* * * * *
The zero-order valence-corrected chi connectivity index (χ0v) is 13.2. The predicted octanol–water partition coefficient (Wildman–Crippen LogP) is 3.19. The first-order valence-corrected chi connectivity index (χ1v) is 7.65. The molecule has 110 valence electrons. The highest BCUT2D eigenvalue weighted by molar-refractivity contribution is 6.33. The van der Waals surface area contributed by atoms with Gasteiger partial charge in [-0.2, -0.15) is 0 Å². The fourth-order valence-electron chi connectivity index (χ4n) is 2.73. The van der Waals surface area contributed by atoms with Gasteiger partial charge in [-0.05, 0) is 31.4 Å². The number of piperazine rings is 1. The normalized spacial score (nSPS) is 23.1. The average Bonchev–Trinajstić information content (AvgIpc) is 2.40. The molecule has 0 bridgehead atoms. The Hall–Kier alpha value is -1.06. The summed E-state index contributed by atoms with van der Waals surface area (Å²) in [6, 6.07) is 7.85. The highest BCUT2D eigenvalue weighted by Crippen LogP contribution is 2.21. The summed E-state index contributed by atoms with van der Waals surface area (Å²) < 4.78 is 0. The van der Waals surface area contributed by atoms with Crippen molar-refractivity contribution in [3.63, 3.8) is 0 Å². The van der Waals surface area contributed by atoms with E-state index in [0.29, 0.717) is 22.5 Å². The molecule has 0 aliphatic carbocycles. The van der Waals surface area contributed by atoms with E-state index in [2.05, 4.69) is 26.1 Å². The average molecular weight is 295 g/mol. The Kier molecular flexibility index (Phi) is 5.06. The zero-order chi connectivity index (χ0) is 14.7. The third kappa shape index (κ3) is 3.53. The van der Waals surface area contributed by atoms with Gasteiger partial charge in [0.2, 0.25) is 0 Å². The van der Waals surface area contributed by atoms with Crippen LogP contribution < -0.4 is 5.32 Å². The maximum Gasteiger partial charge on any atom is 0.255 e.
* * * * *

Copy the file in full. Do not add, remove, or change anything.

The zero-order valence-corrected chi connectivity index (χ0v) is 13.2. The predicted octanol–water partition coefficient (Wildman–Crippen LogP) is 3.19. The first-order valence-corrected chi connectivity index (χ1v) is 7.65. The molecule has 110 valence electrons. The highest BCUT2D eigenvalue weighted by molar-refractivity contribution is 6.33. The van der Waals surface area contributed by atoms with Gasteiger partial charge in [-0.2, -0.15) is 0 Å². The fourth-order valence-electron chi connectivity index (χ4n) is 2.73. The van der Waals surface area contributed by atoms with Gasteiger partial charge in [-0.05, 0) is 31.4 Å². The number of piperazine rings is 1. The normalized spacial score (nSPS) is 23.1. The average Bonchev–Trinajstić information content (AvgIpc) is 2.40. The molecule has 0 bridgehead atoms. The Hall–Kier alpha value is -1.06. The summed E-state index contributed by atoms with van der Waals surface area (Å²) in [6, 6.07) is 7.85. The highest BCUT2D eigenvalue weighted by Crippen LogP contribution is 2.21. The summed E-state index contributed by atoms with van der Waals surface area (Å²) < 4.78 is 0. The van der Waals surface area contributed by atoms with Crippen molar-refractivity contribution in [3.63, 3.8) is 0 Å². The van der Waals surface area contributed by atoms with E-state index in [0.29, 0.717) is 22.5 Å². The molecule has 0 aliphatic carbocycles. The van der Waals surface area contributed by atoms with E-state index in [2.05, 4.69) is 26.1 Å². The average molecular weight is 295 g/mol. The Kier molecular flexibility index (Phi) is 5.06. The zero-order chi connectivity index (χ0) is 14.7. The third kappa shape index (κ3) is 3.53. The van der Waals surface area contributed by atoms with Gasteiger partial charge in [0.2, 0.25) is 0 Å². The van der Waals surface area contributed by atoms with Crippen LogP contribution < -0.4 is 5.32 Å². The maximum Gasteiger partial charge on any atom is 0.255 e.